As best shown in Fig. 1, we connect to the upper edge of each of the door panels 8 at spaced points therealong a plurality of hydraulic tension equalizing elements generally designated E, there being one of such elements for each cable. Each or" these elements is comprised of a pair of cylinders 40, 4| (see Fig. 2) clamped between end plates 42, 43 by bolts 44 in such manner that the cylinder ends engage the plates in fluid-tight engagement. Pistons 45, 46 are slidably mounted in the respective cylinders, each having a connecting rod 4l resting at its inner end in a recess in the piston and thence slidably passing through hole 50 in end plate 43 and secured at its lower end in a cross plate 52. A central upwardly disposed connecting rod 55 is secured at its lower end in medial opening 55 in cross plate 52 by nut 57 and extends upwardly through plates 43, 42 between the cylinders 44 and threadedly carries at its upper end a turnbuckle 60, in the eye of which the lower end of the cable 35 is secured. End plate43 is secured to thel top edge portionsl of' a door panel by bolts' 60, nuts 68a and .spacer sleeves 69. Any suitable fluid may be used in the iluid chambers 40a in the cylinders.

We provide intercommunication between each pair of fluid chambers 40a of each equalizer E and provide intercommunication also between all the devices E on eachside half of each door panel. That is, in the door of Fig. 1 there are six equalizers E for panel l and a like number for panel 8 and the three equalizers E for the right side half of panel 'I are in intercommunication through pipe 65 and branches 6| and the three equalizers for the left side half of panel 1 are interconnected into a unit by a like pipe and branches. Equalizers for the panel 8 are interconnected in like manner. In this manner it is insured that regardless of inequalities in the cables or pulleys, each panel of the door will be at all times operated evenly.

In operation, to telescope the door panels l, 8 from the Vposition of Fig. 1, motors M are operated to rotate worm W, drive shaft and pulleys 23 to wind cables 35 about the latter while counterweight cables 3| unwind from pulleys 30. In the event, because of cable stretch or inequalities in the diameters of the steps of the pulleys 23 or any other difficulty which normally would cause a greater pull on one or more of the cables than on others, the equalizers E interposed between the bottom ends of the cables and the panels function to equalize the tension on all cables at each of the respective side halves of each door panel so that the doors travel along the tracks evenly and without jamming. Of course to return the door panels to closed position, motor M is operated in the reverse direction and the weight of the door panels causes said panels to move downwardly as the cables 35 are unwound from their respective pulleys and counterweight cables 3| are simultaneously wound around the pulleys 30, the equalizers acting in the same manner as before described.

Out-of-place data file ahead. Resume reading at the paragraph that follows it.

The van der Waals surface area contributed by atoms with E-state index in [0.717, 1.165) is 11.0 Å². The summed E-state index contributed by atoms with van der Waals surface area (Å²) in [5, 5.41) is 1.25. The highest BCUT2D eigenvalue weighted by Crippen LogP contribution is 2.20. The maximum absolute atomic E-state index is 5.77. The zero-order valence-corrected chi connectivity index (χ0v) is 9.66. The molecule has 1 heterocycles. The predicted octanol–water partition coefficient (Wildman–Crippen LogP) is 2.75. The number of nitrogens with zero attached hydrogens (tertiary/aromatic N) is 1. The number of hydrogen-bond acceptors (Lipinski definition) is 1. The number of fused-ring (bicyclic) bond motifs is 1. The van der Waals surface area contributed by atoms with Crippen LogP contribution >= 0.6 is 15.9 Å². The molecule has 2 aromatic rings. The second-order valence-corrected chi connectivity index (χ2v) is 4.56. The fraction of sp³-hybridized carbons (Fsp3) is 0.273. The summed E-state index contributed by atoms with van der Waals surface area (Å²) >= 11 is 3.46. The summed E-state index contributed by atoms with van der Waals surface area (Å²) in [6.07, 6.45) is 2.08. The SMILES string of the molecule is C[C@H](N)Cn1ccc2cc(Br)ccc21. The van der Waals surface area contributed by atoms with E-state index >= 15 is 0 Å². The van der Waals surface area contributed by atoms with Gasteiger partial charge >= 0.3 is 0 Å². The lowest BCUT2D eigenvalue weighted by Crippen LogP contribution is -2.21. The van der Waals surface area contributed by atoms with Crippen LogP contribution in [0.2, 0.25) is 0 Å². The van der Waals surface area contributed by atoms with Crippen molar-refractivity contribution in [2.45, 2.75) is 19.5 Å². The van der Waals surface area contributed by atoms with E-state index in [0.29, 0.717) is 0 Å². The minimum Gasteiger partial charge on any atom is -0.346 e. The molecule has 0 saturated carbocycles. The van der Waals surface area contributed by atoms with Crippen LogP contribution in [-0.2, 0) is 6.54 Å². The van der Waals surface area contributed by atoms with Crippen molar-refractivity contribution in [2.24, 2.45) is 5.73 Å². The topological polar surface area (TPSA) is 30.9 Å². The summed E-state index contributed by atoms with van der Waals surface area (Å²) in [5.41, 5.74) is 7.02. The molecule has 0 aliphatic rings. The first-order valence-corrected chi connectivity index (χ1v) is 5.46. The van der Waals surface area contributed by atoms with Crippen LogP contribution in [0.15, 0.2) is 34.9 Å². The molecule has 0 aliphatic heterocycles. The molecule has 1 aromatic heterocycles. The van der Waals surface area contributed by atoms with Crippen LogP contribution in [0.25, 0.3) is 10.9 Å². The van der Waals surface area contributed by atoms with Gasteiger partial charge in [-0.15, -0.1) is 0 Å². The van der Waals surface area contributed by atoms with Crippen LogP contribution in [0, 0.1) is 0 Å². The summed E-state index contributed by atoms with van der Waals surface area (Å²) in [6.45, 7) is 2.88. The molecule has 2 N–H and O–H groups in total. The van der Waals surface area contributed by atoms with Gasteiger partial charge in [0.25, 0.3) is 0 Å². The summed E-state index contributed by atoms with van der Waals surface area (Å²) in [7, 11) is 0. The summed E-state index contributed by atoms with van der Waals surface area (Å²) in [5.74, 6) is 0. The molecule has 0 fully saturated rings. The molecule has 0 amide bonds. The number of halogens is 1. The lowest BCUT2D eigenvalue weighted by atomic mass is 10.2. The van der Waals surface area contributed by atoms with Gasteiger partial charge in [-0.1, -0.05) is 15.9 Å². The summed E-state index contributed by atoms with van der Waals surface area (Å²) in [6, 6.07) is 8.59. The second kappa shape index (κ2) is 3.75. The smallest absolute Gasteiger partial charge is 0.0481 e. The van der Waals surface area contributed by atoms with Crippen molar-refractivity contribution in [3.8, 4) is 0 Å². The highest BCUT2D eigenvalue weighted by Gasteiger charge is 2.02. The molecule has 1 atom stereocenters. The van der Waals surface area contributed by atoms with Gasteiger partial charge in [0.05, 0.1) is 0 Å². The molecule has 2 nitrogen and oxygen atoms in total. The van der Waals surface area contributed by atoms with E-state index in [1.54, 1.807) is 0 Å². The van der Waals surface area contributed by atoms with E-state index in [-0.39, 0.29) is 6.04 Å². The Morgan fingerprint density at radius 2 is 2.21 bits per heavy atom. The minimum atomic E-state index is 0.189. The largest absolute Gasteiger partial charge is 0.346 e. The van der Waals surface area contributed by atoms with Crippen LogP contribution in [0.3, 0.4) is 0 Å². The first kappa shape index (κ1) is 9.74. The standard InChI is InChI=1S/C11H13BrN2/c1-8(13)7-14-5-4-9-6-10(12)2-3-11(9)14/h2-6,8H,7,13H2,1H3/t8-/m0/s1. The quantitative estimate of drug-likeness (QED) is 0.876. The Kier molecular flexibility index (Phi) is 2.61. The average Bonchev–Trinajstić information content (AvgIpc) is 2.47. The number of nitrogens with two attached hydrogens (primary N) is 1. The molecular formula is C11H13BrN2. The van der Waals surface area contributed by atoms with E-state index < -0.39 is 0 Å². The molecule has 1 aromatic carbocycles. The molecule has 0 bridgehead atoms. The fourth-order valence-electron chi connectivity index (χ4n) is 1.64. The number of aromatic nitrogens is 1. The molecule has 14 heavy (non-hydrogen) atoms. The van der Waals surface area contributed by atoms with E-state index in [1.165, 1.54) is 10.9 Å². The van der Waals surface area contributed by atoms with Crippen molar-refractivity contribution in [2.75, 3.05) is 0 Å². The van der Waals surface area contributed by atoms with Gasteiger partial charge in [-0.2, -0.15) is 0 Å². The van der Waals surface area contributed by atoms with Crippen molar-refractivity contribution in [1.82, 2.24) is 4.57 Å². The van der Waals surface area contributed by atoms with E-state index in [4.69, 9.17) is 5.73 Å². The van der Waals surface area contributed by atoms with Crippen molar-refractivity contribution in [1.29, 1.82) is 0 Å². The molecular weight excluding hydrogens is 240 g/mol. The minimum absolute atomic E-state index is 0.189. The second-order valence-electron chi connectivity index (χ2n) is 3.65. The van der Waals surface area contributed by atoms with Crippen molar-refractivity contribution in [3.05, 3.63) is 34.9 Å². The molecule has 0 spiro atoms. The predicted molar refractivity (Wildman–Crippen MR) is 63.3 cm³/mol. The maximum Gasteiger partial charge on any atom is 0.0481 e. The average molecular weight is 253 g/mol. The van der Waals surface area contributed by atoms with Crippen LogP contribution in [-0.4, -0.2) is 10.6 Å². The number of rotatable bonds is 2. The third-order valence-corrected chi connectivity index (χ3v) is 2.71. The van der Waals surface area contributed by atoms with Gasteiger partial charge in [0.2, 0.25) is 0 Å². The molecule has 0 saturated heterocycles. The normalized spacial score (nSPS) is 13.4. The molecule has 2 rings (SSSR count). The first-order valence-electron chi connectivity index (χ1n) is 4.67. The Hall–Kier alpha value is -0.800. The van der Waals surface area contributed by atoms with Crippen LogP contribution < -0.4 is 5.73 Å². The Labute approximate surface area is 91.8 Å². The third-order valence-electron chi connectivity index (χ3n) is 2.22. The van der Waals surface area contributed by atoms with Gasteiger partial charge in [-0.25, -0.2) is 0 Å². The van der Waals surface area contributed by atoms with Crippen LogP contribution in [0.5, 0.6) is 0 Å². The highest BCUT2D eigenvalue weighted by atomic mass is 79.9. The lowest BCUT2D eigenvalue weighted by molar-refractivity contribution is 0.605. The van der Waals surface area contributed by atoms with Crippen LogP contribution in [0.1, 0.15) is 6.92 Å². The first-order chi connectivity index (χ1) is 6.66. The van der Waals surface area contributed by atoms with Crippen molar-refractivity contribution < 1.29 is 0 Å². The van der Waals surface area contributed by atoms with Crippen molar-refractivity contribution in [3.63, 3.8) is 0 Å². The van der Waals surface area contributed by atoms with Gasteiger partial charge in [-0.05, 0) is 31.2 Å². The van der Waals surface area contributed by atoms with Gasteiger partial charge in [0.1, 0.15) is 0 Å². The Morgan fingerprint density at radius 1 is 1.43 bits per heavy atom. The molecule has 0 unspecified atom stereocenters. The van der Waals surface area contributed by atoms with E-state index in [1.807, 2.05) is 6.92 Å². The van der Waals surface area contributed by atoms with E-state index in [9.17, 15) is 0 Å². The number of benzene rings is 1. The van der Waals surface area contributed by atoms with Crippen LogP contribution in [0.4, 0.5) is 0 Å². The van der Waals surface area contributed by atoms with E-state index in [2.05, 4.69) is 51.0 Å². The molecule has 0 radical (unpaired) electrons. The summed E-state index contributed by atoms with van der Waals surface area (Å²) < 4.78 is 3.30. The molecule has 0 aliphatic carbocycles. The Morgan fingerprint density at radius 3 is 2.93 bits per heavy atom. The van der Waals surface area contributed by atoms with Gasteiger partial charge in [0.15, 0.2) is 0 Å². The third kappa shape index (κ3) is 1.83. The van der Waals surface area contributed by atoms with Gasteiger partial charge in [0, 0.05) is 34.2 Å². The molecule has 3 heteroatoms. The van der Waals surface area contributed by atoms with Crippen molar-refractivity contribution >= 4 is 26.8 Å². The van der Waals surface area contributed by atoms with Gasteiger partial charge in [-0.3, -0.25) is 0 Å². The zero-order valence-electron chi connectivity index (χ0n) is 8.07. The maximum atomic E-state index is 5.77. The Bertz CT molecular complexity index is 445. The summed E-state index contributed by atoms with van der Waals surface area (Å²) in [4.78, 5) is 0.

We employ as the equalizing elements E hydraulic members having a pair of parallel, relatively small-diameter cylinders ybecause the overlapping panels 8 necessarily must not be spaced too far apart and thus equalizing elements E of such design and construction do not project outwardly beyond the pla-ne of the side faces of the door far enough to present an obstruction.

In Figs. 5 and 6, we show a variational form of equalizer comprising a single cylinder 10 whose ends are closed by end plates 12 clamped by bolts 13. Concentrically within cylinder |0 we mount a tubular element 16 centered by flanges 1l. Connecting rods 80 (here shown as three in number) have their inner ends a resting in recesses in the lower end of a piston 82, which latter is slidably mounted in the cylinder around tubular element 10. The lower ends of the connecting rods 80 slidably pass through end plate '|2 and are secured in a spider 85, which latter has a central opening in which a medial upwardly extending connecting rod 86 is secured. Rod 86 extends through tubular element 16 and is connected at its top end to a turnbuckle (not shown) in the manner before described. Plate 12 is connected by bolts 81, spacers 88 and nuts 89 to the top edge portion of a door panel in the manner before described.

In some cases one panel of a telescopic door may be considerably heavier than other panels, thus requiring equalizers of relatively larger capacity, which would necessitate that equalizers of various sizes be supplied. Also, due to the relatively greater load on the cables and winding pulleys operating the top panel of such a door, objectionable fatigue problems are presented by use of the relatively small pulleys on which said cables are wound. We have discovered that such problems may be easily and effectively overcome by the block and tackle type of lifting means shown in Fig. 7. Here we show only one side half of a door anddoorway like that of Fig. 1 and the parts are the same except that, instead of securing the equalizers E to the top edge of the upper panel 8, we secure them to the top member 90 of the doorway frame, the connecting rods 55 being downwardly disposed and connected by a turnbuckle to one end of the respective `cables 35a.. From this connection, the respective cables 35a extend downwardly and around respective sheaves 92 secured at spaced points along the top edge of upper panel 8a, and thence upwardly to be Windable about winding pulleys 23a. In this manner only half the weight of the panels is taken directly by the equalizers, and pulleys 23a may be of the same diameter as pulleys 23h around which the cables 35h leading to the lower panel 'la are wound.